Where was the “combined capability, influence and innovation” in South West One that IBM identify as key skills for procurement success?

    These are the very skills our naïve and trusting Councillors thought they would get from IBM leaders and managers when they signed up in 2007 to join South West One (75% owned by IBM).

    Last night (22/10/2013), the smallest South West One partner Taunton Deane District Council, will be scrutinising a proposal to bring back in-house many services that were outsourced to South West One in 2007. The paper is here:

    http://www1.tauntondeane.gov.uk/tdbcsites/tdbcagendas/RtnPDF.aspx?ImgName=Item%208.PDF&PMI=20131587

    With Taunton Deane being just 5% of South West One and after 6 years of IBM “efficiency” through shared services and SAP ERP, they state:

    “The on-going revenue implications of returning these services are approximately cost neutral i.e. the current cost of service delivery roughly equals the Unitary Charge (contract) payments we are making.”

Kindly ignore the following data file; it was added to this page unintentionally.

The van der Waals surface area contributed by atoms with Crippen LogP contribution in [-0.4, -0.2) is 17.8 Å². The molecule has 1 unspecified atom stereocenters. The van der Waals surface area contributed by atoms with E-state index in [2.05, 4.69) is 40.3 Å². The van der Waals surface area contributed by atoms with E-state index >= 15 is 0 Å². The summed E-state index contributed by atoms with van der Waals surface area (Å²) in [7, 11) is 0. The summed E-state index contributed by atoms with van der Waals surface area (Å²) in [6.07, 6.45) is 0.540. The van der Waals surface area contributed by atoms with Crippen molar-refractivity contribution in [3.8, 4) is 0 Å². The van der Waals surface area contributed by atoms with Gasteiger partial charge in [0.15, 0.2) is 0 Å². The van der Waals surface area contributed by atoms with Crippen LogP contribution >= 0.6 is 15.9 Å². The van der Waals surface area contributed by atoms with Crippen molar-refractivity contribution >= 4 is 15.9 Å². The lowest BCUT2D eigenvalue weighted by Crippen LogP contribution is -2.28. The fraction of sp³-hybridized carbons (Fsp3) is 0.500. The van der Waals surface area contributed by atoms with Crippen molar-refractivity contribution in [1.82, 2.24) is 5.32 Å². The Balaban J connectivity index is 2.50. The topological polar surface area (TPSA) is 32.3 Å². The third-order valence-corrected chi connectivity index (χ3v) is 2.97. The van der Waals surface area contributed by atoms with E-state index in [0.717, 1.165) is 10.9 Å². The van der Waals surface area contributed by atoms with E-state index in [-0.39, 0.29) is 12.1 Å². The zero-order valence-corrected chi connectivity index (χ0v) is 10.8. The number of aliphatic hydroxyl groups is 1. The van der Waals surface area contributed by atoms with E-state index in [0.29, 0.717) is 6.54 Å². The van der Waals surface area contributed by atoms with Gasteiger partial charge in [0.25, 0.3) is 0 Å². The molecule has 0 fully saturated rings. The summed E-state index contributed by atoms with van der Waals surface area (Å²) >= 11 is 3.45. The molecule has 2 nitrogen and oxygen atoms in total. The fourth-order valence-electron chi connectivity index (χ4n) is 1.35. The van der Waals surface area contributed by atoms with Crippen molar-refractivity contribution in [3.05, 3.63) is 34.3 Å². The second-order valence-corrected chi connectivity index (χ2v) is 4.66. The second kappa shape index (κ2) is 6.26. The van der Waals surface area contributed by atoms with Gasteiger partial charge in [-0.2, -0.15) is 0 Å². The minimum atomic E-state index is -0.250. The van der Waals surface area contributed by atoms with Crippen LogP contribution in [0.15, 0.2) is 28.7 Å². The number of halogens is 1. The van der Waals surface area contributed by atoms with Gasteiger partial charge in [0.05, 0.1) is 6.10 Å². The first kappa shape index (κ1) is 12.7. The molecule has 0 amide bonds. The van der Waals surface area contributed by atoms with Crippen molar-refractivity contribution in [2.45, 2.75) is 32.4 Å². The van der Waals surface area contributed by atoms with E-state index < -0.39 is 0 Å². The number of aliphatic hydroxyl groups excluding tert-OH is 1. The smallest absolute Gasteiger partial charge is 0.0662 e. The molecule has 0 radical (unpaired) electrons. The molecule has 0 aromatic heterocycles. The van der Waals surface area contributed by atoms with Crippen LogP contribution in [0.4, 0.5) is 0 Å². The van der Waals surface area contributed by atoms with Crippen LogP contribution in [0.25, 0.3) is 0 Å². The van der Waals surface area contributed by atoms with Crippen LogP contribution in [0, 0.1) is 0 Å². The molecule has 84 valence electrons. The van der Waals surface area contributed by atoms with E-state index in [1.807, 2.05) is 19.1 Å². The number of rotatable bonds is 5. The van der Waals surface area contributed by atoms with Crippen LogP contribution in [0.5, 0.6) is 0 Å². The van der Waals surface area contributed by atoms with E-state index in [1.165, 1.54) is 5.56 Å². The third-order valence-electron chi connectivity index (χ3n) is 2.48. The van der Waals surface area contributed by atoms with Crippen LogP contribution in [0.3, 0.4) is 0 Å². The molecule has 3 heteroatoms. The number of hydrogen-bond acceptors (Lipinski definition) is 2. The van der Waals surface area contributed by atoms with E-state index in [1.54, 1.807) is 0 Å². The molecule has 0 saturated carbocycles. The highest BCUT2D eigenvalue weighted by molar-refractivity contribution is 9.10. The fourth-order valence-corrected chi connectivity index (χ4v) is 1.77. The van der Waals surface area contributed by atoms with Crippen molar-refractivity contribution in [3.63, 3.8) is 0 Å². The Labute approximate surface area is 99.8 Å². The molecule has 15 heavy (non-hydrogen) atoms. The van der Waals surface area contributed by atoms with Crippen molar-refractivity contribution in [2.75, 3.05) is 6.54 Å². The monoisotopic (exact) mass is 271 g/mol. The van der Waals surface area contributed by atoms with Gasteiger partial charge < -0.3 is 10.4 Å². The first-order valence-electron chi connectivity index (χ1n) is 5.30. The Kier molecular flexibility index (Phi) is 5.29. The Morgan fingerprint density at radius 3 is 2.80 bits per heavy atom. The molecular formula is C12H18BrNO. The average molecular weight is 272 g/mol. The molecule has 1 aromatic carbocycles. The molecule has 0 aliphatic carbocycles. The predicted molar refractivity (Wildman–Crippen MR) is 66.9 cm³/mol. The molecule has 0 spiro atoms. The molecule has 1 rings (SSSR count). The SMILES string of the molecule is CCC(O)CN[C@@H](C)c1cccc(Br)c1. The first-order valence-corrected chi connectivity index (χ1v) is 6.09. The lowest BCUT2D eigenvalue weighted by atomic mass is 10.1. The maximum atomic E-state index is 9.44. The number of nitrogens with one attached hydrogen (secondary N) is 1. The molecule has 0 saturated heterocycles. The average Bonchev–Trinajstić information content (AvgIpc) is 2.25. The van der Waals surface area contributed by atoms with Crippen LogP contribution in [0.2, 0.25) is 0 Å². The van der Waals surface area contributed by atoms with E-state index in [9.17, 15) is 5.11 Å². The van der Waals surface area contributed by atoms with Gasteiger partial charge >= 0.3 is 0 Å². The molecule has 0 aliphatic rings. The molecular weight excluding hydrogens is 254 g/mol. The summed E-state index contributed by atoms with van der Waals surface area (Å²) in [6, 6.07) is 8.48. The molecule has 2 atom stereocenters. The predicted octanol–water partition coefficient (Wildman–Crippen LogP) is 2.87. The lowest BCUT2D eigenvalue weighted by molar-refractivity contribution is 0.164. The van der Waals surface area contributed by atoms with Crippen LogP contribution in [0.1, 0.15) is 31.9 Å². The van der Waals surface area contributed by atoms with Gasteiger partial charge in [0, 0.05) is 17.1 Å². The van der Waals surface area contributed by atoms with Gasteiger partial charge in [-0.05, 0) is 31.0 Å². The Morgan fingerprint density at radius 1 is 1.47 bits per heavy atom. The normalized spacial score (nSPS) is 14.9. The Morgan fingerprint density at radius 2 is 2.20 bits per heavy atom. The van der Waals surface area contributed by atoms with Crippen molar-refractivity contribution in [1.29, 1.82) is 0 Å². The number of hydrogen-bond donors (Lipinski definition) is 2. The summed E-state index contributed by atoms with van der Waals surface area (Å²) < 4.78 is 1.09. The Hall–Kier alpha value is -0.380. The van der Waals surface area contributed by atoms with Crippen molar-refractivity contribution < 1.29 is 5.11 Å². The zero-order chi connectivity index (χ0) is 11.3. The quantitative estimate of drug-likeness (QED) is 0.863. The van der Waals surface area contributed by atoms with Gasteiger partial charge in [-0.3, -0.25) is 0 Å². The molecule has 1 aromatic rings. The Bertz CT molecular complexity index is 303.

What an inditement of the fad for big shared services in outsourced joint ventures in Local Government!

    Birmingham (with Capita) are surely next up for making (bad) joint venture outsourced news…..

    By 2015/16, will it be “odds on” that Barnet (also with Capita) will become the next joint venture candidate to follow the evidenced trends for shortfall or failure in Bucks, Suffolk, Liverpool, Somerset etc.

    What does this say about the state of auditing and regulation in our Councils….well Spend Matters and Peter have an answer for that too:

    http://spendmatters.co.uk/corruption-in-local-government-procurement-transparency-international-raises-the-alarm/

  5. life:

    Would be nice to believe but correlation is not causation, sadly….